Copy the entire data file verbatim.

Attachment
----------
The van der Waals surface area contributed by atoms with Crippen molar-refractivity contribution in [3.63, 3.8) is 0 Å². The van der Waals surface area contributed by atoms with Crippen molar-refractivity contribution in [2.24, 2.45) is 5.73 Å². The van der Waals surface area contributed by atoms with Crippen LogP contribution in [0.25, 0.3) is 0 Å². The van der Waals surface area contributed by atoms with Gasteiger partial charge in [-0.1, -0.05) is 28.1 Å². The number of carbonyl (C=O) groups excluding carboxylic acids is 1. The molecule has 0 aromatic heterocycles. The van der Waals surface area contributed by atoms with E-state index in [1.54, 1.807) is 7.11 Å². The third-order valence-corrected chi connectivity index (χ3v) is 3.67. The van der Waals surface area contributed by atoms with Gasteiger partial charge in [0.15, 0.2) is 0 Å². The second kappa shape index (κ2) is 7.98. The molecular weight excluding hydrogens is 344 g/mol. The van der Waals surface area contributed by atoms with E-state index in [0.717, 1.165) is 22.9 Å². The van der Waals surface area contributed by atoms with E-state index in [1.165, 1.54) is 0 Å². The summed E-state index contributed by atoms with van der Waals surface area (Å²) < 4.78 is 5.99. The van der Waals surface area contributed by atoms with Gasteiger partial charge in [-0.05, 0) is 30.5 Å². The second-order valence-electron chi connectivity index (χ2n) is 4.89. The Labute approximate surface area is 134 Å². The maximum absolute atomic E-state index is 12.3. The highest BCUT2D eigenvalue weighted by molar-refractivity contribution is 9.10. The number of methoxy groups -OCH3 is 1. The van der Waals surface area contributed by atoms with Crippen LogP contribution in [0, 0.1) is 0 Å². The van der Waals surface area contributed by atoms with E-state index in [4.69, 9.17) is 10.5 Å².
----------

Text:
The van der Waals surface area contributed by atoms with Crippen molar-refractivity contribution in [3.63, 3.8) is 0 Å². The van der Waals surface area contributed by atoms with Crippen molar-refractivity contribution in [2.24, 2.45) is 5.73 Å². The van der Waals surface area contributed by atoms with Crippen LogP contribution in [0.25, 0.3) is 0 Å². The van der Waals surface area contributed by atoms with Gasteiger partial charge in [-0.1, -0.05) is 28.1 Å². The number of carbonyl (C=O) groups excluding carboxylic acids is 1. The molecule has 0 aromatic heterocycles. The van der Waals surface area contributed by atoms with E-state index in [1.54, 1.807) is 7.11 Å². The third-order valence-corrected chi connectivity index (χ3v) is 3.67. The van der Waals surface area contributed by atoms with Gasteiger partial charge in [0.15, 0.2) is 0 Å². The second kappa shape index (κ2) is 7.98. The molecular weight excluding hydrogens is 344 g/mol. The van der Waals surface area contributed by atoms with E-state index in [0.717, 1.165) is 22.9 Å². The van der Waals surface area contributed by atoms with E-state index in [1.165, 1.54) is 0 Å². The summed E-state index contributed by atoms with van der Waals surface area (Å²) < 4.78 is 5.99. The van der Waals surface area contributed by atoms with Gasteiger partial charge in [-0.05, 0) is 30.5 Å². The second-order valence-electron chi connectivity index (χ2n) is 4.89. The Labute approximate surface area is 134 Å². The maximum absolute atomic E-state index is 12.3. The highest BCUT2D eigenvalue weighted by molar-refractivity contribution is 9.10. The number of methoxy groups -OCH3 is 1. The van der Waals surface area contributed by atoms with Crippen LogP contribution in [0, 0.1) is 0 Å². The van der Waals surface area contributed by atoms with E-state index in [4.69, 9.17) is 10.5 Å².